Women run screaming from their village at night, leaving all their clothes behind—possessed by spirits of the wilderness, they climb up a barana tree. It is but one of the fascinating rituals of the Toraja people described in this study.
The Toraja people live in the mountainous region of South Sulawesi, Indonesia. Their religion is an ancient one predating the Hindu and Buddhist religions that arrived in Indonesia some 1,500 years ago. It is marked by a dualism in male and female elements, a characteristic of rituals the older people in the western Toraja region, Mamasa, still remember. Three rituals, the headhunting, fertility, and tree-climbing rites, are dealt with in detail, while in the marriage, childbirth, and mortuary rituals point to a shift in Toraja beliefs. Where once both earth and celestial deities were expected to bless ritual participants, the Toraja, influenced by developments in their physical environment, now devote their attention to the deities of the heavens, while those of the earth are disappearing.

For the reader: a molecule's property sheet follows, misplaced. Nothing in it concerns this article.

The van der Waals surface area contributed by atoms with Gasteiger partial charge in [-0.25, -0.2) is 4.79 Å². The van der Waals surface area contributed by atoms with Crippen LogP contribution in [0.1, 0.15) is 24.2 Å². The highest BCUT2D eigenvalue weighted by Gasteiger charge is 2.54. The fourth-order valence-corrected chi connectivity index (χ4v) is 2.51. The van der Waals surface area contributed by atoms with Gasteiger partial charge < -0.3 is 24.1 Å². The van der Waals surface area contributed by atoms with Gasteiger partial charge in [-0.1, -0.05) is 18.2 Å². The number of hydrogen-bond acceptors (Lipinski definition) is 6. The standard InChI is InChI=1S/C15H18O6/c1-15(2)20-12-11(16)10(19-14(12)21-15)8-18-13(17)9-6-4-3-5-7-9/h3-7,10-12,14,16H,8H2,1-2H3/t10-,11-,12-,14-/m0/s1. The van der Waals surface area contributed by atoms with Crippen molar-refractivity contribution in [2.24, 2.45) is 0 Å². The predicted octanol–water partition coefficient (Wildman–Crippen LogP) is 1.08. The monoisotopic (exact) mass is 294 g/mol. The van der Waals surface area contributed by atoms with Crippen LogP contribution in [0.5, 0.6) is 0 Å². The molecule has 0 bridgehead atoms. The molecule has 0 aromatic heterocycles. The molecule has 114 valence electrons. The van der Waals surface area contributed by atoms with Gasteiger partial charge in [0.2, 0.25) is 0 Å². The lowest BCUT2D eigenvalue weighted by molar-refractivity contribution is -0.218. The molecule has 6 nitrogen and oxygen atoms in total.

Kees Buijs (1944) worked on Sulawesi in executive training in Gereja Toraja Mamasa and supervised aid projects in education and health care. He also gathered data in the field of religious anthropology, later used in his dissertation, of which this is a revised version. Buijs is now educating leaders of the independent Churches and helping to establish centres for handicapped children in South Africa.